The locks of Redon!

Now this is backwater Bretagne, the kind of places tells you are in old France, away from the capitals and into the countryside. My kind of place,and on my road warrior travels in my belle France have seen plenty. This is a city have written on before, but somehow left the Locks or écluses out and it is time to remedy the situation. I like to tell you about the locks or écluses of Redon. Follow me on the road along the waterways of Bretagne!

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To date, any passage through a lock in Brittany requires human intervention. The procedures differ according to the locks. For the Vilaine canal, the lock is mostly done without notice While traces of commercial navigation on the Vilaine river date back to the 9C, the first development projects date back to 1160. The first ten locks were put in place between 1575 and 1585.

Before the construction of the Arzal dam, the sea rose there as far as Redon, a maritime character, to which the landscapes and vegetation still testify. The écluse de Bateliers lock, which marks the passage of the canal from Nantes to Brest to the Vilaine, at Redon since the 1960s, the viewpoint of this lock has not changed much. To the right, you will recognize the P’tit Théâtre Notre-Dame on Quai Surcouf. Straight ahead is the Vilaine river, only separated from the canal by this lock called the Bateliers.

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The operation of the machines today is electronic, although if something goes wrong you can fall back on the good old crank. A former town of shipowners, Redon is a crossroads of Breton waterways, 40 km from the ocean. Located north of the confluence of the Oust and the Vilaine rivers , it is crossed by the Nantes-Brest Canal. Drilling this waterway was a major project in the 19C. It has 364 km of canals and 238 locks!  River transport began to decline at the start of the 20C. Goods now went by rail or road. From 1970, the Arzal dam strongly softened the milk soup character of the Vilaine. By regulating its flow, this rare model of estuarine dam has made it possible to fight against winter flooding in Redon and even in the region of Rennes and Vitré. It even provides drinking water!

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Each year, the lock sees between 3,500 and 4,000 boats pass: pleasure boats, rentals .,etc.. Some arrive from Josselin and Malestroit, by the Nantes to Brest Canal. Others go up from Arzal and the Atlantic Ocean. The Redon lock must be among those which turn the most in Brittany. Allow ten minutes for a boat to pass, fifteen minutes if the weighbridge has to be raised. If they take the direction of Arzal, the Atlantic Ocean is only 4.5 hours by boat for boaters. The sea air is not so far away. As a reminder that before the construction of the Arzal dam, Redon was still a seaport. Even the commercial port of Rennes !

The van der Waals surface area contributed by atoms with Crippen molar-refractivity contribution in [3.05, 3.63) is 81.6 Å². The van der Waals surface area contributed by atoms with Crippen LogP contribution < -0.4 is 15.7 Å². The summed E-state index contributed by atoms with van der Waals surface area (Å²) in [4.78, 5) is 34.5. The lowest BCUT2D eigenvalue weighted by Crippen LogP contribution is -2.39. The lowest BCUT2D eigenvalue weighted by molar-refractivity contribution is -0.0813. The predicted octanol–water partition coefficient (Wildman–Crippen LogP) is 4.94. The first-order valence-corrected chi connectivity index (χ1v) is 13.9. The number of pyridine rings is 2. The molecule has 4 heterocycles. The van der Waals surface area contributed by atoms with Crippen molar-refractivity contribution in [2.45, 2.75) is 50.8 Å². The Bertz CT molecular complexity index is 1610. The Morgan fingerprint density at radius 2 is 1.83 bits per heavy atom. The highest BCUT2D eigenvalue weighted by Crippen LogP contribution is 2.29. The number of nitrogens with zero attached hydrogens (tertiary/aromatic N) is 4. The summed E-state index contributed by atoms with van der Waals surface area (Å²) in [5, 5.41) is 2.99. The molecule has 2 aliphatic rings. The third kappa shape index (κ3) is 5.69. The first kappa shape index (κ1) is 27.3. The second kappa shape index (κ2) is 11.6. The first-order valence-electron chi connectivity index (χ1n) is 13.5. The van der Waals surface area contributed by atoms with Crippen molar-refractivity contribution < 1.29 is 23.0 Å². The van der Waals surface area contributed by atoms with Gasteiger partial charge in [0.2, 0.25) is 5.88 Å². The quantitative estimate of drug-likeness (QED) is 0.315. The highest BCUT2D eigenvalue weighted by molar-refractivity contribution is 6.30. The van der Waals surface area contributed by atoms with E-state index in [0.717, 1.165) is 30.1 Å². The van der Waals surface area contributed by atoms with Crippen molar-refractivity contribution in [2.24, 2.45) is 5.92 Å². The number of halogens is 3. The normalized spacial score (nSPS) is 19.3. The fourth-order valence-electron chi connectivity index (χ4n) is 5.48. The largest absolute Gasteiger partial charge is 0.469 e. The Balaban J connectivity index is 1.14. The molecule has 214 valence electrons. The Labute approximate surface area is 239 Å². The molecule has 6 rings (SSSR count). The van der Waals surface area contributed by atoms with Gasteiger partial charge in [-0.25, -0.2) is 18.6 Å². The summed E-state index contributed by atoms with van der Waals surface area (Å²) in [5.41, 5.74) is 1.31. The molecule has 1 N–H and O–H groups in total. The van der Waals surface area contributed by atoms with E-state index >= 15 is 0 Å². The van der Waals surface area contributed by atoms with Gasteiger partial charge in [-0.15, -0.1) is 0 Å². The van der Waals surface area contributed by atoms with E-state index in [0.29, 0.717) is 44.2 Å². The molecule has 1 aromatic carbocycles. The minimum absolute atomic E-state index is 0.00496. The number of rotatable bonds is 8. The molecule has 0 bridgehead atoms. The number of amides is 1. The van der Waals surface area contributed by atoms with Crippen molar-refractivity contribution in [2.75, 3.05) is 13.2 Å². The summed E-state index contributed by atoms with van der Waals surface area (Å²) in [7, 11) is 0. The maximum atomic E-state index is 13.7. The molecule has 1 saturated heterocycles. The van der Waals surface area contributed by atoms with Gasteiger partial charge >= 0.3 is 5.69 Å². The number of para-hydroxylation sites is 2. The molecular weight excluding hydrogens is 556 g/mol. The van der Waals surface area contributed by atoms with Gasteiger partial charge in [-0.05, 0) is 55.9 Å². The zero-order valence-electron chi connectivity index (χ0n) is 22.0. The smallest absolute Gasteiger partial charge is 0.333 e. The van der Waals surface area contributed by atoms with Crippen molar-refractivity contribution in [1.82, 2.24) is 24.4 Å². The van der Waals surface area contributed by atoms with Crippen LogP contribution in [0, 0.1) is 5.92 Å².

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The city of Redon and its heritagehttps://www.redon.fr/tourisme/p26-patrimoine-architectural.html

The Redon country tourist office on the waterwayshttps://www.visitsouthbrittany.com/nantes-brest-canal-0

The Bretagne region tourist office on the Canal Nantes Bresthttps://www.brittanytourism.com/destinations/canals-of-brittany/the-nantes-to-brest-canal/

The name of Vilaine derives from an old Breton name, ar ster vilen, “the river of mills”. Very likely given the many mills that still line its course today. But another explanation also seems credible: its original name could also be ar ster velen, “the yellow river” because of the muddy color of its waters during flooding.

There you are folks, my Bretagne has many wonders still to uncover, I am working on it with patience. Redon has a wonderful seafaring history even if today sits way inland, a wonderful town to visit, worth the detour. Hope you enjoy this brief tour of the locks of Redon!

And remember, happy travels, good health, and many cheers to all!!!

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